1 Answer | Add Yours
This is a very important prompt to consider for both Hassan and Amir, as Amir begins this novel by recording the precise moment of his childhood that determined what his adult existence would be like:
I became what I am today at the age of twelve, on a frigid overcast day in the winter of 1975. I remember the precise moment...
Just as Amir's future as an adult is shaped by his decision not to help Hassan in his time of need, so Hassan's future is shaped by his experience of being racially abused and physically violated because of his ethnicity. It is this, as Rahim Khan reveals to Amir in Chapter 17, that results in Hassan's execution, as it is because he is a Hazara that Taliban officials throw him out of Rahim Khan's house:
Soon after I took my leave, a rumour spread that a Hazara family was living in a big house in Wazir Akbar Khan, or so the Taliban claim. A pair of Talib officials came and interrogated Hassan.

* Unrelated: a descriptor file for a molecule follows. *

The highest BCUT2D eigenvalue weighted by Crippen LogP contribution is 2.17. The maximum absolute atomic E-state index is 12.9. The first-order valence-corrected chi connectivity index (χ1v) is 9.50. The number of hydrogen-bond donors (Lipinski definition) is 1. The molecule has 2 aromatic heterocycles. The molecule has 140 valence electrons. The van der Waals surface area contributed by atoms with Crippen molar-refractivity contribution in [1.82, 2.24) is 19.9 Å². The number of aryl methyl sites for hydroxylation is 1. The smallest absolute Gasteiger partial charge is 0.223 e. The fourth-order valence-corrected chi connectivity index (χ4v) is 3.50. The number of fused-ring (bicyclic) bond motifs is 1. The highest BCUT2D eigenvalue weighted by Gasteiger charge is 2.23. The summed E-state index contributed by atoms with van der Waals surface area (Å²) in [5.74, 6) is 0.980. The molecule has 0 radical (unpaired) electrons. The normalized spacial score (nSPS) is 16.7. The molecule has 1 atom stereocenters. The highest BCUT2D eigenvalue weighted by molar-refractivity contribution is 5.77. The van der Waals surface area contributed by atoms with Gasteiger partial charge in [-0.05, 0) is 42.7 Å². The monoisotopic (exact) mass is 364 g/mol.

Just as Assef abused and violated Hassan in his childhood because of his ethnic identity as a Hazara, so too does Hassan face the same persecution in his adult years. Hassan's experiences of racial discrimination in his childhood shape his future, as this is the same treatment he experiences in his adult years.
However, it is also possible to argue that Hassan manages to remain untouched by the experiences of childhood. For example, Amir remains dogged by the past, which is personified as a monster trying to "claw back" into his life as an adult. Hassan, however, in spite of being the victim of a violent rape, seems to be able to grow up to marry and have children and be a faithful and kind individual. He, unlike Amir, is able to live a meaningful life in spite of the past. This could be one way of contrasting Amir from Hassan, as both have very different relationships with the past.
We’ve answered 333,489 questions. We can answer yours, too.Ask a question